Promissory notes relate to a promise in documentation to pay back debt or loan following specific terms, and a probable deadline. This can be done either in a single payment by request, or a few payments over time. This written promise will portray the parties involved in the loan or debt, as well as the amount of the debt, an outline of the debt paying agreement by debtor and the lender, and the specifics of the payments in order to repay the amount.
In regards to a promissory note, the person listed as the promisor would be the debtor. The promisee, is the lender, who has been promised to be repaid for their loan. In other context, they can be referred to as the obligor and the obligee, or maker and payee, respectively. The person in responsibility of owning the promissory note in a transfer or sale, is known as the holder.
The way a promissory note is established is that, first, a promise is made by one party to pay a sum of money to another party. That person writes into documentation his or her promise outlining all the details of the debt. They will state that the debt pertains to, the amount of the debt, how it will be paid off, and sometimes even a time-line or general time frame.
After this is done the person who the debt will be paid to may review it, and then they both will sign it putting it into effect. Usually these notes are transferred by the lender to a holder. The sale of this promissory note in a transfer is referred to as an endorsement. The endorsement notifies that the note must now be paid to the new owner of it, rather than the old owner.
It’s similar to a change in ownership notice, just pertaining to a promissory note. If the person who promises decides to sell the property, etc.. that’s being held as security for that note, they are not dissolved of their mandate to pay that note. They will still owe the remaining amount of that note, even if in full. Also, in regards to the “due date,” if the person repaying the note wants to pay the note early, prior to that date, it must be arranged with the payee within the note, otherwise it cannot be done.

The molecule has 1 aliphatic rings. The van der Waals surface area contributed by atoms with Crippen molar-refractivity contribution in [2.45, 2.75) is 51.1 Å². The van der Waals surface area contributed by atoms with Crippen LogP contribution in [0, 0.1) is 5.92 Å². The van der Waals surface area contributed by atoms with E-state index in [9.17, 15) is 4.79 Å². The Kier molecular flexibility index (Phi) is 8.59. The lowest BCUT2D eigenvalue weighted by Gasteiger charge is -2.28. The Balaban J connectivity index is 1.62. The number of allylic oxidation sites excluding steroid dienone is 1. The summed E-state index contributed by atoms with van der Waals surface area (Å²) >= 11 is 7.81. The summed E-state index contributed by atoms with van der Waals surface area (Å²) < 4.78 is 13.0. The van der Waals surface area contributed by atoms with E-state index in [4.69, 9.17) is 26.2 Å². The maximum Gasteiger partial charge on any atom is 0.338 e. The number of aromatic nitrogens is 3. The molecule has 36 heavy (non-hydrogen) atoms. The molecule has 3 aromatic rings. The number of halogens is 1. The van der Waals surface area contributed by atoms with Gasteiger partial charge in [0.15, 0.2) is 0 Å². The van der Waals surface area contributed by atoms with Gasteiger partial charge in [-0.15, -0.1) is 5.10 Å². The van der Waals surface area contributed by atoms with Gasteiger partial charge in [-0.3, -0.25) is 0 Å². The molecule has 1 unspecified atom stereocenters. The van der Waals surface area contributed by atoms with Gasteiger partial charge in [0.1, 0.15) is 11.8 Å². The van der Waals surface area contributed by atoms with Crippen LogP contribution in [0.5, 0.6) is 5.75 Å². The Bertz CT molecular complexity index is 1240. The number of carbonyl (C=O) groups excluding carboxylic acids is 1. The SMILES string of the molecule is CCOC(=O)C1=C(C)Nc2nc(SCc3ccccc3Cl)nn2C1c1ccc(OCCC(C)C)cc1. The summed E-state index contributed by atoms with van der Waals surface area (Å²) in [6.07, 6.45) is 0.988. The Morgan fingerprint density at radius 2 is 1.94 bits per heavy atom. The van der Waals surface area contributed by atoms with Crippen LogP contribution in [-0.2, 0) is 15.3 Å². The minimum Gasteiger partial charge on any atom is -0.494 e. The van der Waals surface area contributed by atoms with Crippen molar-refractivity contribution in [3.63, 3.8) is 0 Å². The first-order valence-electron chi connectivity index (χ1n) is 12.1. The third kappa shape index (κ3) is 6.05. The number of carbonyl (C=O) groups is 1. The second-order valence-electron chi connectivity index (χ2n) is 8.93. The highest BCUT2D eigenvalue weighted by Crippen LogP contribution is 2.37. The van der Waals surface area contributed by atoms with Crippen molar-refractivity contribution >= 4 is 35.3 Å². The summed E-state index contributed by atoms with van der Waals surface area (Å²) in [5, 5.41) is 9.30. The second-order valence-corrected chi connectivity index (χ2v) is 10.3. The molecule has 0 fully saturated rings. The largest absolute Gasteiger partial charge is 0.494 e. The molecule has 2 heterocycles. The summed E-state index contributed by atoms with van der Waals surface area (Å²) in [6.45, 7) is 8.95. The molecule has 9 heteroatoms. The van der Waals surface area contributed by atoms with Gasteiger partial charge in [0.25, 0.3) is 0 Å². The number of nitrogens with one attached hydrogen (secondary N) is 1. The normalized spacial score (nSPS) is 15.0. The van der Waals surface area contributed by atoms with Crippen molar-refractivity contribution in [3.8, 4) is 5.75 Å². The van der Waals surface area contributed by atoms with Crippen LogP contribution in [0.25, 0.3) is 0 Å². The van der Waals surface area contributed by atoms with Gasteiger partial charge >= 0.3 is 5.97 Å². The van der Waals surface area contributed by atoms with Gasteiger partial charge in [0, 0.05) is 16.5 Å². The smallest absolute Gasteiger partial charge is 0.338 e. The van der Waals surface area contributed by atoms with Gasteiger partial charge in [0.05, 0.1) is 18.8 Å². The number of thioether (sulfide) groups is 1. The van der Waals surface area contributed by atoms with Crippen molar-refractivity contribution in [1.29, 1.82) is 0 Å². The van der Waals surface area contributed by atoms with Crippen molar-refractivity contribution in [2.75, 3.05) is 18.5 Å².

It is not uncommon for such a provision to be written into a note, along with some sort of penalization for the promisee for their early payoff, which can be established as an added amount in some cases. In various states, usury statutes exist that limit the rate of interest that can be charged on a loan. As a lender, one must be careful when establishing interest rates on promissory notes to prevent breaching these statutes.
If a lender is found to be in violation of one of these statutes, clearly breaking usury laws, they are subject to penalization. The penalty can be applied to the amount owed, usually a substantial amount in the form of giving back the interest. In the more serious cases, the lender may be asked to forfeit the entire amount owed of the promissory note.